Mavs Getting Younger
- Updated: July 25, 2015
No matter how the rest of this offseason goes for Dallas, there is likely no way for them to be in a legitimate position to win the championship this upcoming season. This is a season of transition, but it doesn’t have to be a season of tanking. Tanking just wouldn’t make sense for Dallas because they likely wouldn’t even have their first round draft pick since it would belong to the Boston Celtics if it fell anywhere after pick seven thanks to the Rajon Rondo trade. The Mavs need to give this season their best shot while still trying to be a team geared toward the future.
Infusing young talent has always been something that the Mavericks organization has valued as much as Donald Trump values being politically correct. Since they’ve made the playoffs fourteen out of the fifteen seasons this century, including two trips to the NBA Finals and a championship in 2011, they’ve always been in “win-now” mode and haven’t made the patience for home-grown talent their priority. Things might finally be about to change.
If this offseason has been as telling as it appears, it looks as though the Mavericks are finally going to lean on some very young players to be a part of their rotation this year. That unfortunately might go hand-in-hand with their projected fringe playoff /late lottery team finish this year, but it’s a good thing for the future. That’s where this organization’s mind needs to be: the future.
Draft night brought this team Justin Anderson, the 6’6’’ wing from Virginia who was taken with the 21st overall pick. Anderson has the size, strength and athleticism that should immediately make him one of the best wing defenders the Mavs have had in recent memory. He won’t be asked much to create his own shot, but he showed glimpses of definitely being able to use his upper body strength to get to the rim in the Summer League. The main feature of his offensive game the Mavs will use will be his three-point shooting. He shot 38.5% from the three this summer and even showed some considerably long range on a few shots. Anderson will likely be the starter at shooting guard to start the season if Wesley Matthews is not fully recovered from his Achilles injury from March.
The forgotten piece from the Rondo trade is big man Dwight Powell. Other than the month of January, where he averaged a bit over 12 minutes a game for Dallas, he didn’t see much time on the floor. When he wasn’t on the Mavericks active roster, he absolutely thrived in the D-League. He averaged 26 points and 7 rebounds while shooting 39% from three-point range in 12 games for the Texas Legends last season. Powell enjoyed the Summer League perhaps more than Anderson. He was named to the All NBA Summer League Second Team while averaging a near double-double at 18 points and 9 rebounds per game. A second round pick out of Stanford in the 2014 draft, Powell is an athletic big man (6’10”) who seems to have the ability to not only shoot with range, but maybe create off the dribble if the right situation presents itself. The Mavs could use him as the stretch four that eluded them all of last season and so far this offseason. If Powell were able to become a valuable rotation player, or more, for the Mavericks, maybe the Rondo trade wasn’t a complete failure.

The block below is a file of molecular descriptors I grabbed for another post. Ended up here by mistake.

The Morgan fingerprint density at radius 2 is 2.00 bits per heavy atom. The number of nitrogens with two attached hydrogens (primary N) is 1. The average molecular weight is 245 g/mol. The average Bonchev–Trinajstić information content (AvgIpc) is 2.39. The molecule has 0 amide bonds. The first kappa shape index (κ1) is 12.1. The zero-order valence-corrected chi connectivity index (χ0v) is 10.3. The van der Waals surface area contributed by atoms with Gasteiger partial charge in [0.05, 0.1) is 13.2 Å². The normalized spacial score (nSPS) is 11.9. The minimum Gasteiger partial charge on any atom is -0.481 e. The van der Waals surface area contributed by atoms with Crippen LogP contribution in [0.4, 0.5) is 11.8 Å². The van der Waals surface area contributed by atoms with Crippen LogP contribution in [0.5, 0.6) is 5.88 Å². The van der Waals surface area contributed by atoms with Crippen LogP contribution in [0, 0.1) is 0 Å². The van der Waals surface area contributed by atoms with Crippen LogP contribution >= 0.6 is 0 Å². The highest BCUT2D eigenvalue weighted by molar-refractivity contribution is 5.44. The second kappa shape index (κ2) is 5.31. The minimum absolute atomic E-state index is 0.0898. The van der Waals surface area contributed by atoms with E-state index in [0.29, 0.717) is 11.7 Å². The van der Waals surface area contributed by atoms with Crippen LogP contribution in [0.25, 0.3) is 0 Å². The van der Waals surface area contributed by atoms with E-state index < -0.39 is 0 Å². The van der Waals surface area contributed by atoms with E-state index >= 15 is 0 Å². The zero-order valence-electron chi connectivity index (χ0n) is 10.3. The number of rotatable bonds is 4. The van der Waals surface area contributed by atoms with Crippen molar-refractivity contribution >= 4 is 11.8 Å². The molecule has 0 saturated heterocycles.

The Mavericks have also signed some young players who will likely be battling for the final roster spots during training camp. They signed wing John Jenkins, forward Jarrid Famous and big Maurice Ndour this week. Jenkins was a first round pick for the Hawks in 2012 but hasn’t had many playing opportunities in the two years following his solid rookie season. Famous is a player still looking to find his pro basketball footing after spending time in the D-League and overseas since his entry in the 2011 draft. Ndour had a very nice showing for the Knicks Summer League team. He seems the most likely to be on the team come the start of the regular season because of his three-year contract and the first year being fully guaranteed. Teams are less likely to waive a player with a fully guaranteed contract, although we did see the Mavs waive Bernard James and his guaranteed deal when they were more impressed by Charlie Villanueva’s strong preseason last year. All three signings are under the age of 27.
It has been an up and down offseason for Dallas, but their focus on adding young talent has been a positive. Perhaps they can develop these players into major contributors that they will have under contract for years to come; rather than signing a revolving door of veterans to one year deals each summer.
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